Mehno: Bucs make error by having Bonds present award
PITTSBURGH – The season hasn’t even started and the Pirates have already made an error.
What is the point of bringing in Barry Bonds to present Andrew McCutchen’s MVP award? Dick Groat, the 1960 MVP, will also be on hand, and the idea is clearly to connect the Pirates’ present to the past. But why?
The Pirates finally had a season to celebrate, and they’re going to dilute that by linking to the past? It’s finally a chance for the franchise to focus on the here and now instead of relying on nostalgia.
By inviting Bonds, the Pirates have bumped McCutchen out of the spotlight. The coverage will focus on how fans react to Bonds and what he says. Bonds left the Pirates after the 1992 season, which means someone has to be nearly 30 to remember his years here.
This isn’t a healing, because no one is aching for a reconciliation. Bonds played the first seven years of his career with the Pirates, and posted exceptional numbers in the final three seasons. Then he left as a free agent and played 15 seasons with the San Francisco Giants. The Pirates didn’t even make an offer when he hit free agency. He belongs to the Giants, and they’re welcome to all the baggage he carries from his expanded physique years.
Opening day 2014 should be a celebration of the Pirates’ long-overdue success in 2013. Instead, it’s needlessly been turned into a referendum on Barry Bonds.
We’re still more than two weeks away from the start of the Stanley Cup playoffs, which is another reminder that the NHL season is too long.
Last year’s 48-game season, shortened by the lockout, came with an urgency. A team going through the kind of tough stretch the Penguins are now experiencing might be in trouble. Instead, the Penguins are still coasting because of the cushion they built in October and November.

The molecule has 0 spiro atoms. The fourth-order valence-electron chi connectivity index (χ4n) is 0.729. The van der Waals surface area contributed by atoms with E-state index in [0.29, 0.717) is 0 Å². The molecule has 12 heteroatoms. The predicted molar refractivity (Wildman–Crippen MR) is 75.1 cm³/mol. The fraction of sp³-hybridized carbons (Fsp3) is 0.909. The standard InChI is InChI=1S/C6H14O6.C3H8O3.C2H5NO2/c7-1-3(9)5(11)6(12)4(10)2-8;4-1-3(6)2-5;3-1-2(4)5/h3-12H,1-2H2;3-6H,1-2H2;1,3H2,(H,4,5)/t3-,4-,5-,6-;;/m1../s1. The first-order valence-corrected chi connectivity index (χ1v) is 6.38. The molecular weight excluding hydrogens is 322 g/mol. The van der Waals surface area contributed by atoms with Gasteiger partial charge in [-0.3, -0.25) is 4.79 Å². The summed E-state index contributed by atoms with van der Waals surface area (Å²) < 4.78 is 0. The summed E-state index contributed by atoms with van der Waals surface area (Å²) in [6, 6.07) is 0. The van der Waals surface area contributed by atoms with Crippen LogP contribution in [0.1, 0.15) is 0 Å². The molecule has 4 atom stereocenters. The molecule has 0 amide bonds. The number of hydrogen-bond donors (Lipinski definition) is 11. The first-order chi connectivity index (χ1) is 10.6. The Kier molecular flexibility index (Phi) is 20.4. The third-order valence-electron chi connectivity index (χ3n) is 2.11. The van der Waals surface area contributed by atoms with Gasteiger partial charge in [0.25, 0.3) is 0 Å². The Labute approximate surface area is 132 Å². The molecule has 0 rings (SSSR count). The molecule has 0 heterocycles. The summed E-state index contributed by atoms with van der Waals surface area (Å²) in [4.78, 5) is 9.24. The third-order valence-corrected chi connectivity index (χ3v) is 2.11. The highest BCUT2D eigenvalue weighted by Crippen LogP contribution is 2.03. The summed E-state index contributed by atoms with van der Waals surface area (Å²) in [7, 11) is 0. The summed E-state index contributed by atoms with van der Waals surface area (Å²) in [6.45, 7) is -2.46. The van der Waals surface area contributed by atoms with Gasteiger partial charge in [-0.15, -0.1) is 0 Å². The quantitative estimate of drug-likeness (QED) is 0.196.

A 60-game regular season would be about right, but it won’t ever happen.
The Pirates won 94 games last year with below average offense and above average pitching.
The offense might be a little better this season; it’s unlikely the pitching will be as good as it was last year.
Therefore, the forecast is for fewer wins, but that doesn’t mean a second winning season is out of reach. In fact, the Pirates should compete again for the wild card. They’re not as good as the division-winning St. Louis Cardinals, but they should be competitive.
Your forecast is welcome in the annual Guess How Many Games The Pirates Will Win This Season contest at the Mainly Mehno blog at altoonamirror.com. The contest is open for a few more days.
E-mail me 1. The number of games you think the Pirates will win and 2. The number of home runs they’ll hit. The second number is the tiebreaker. The winner gets the prize when the season ends on Sept. 28.
Full details are at the blog.
When Root does one of those cheapo combined spring training broadcasts with the Red Sox crew, there’s one positive takeaway:
The mash-up of Jerry Remy’s chowderful New England accent and John Wehner’s Pittsburghese is oddly compelling.
Mehno can be reached at: email@example.com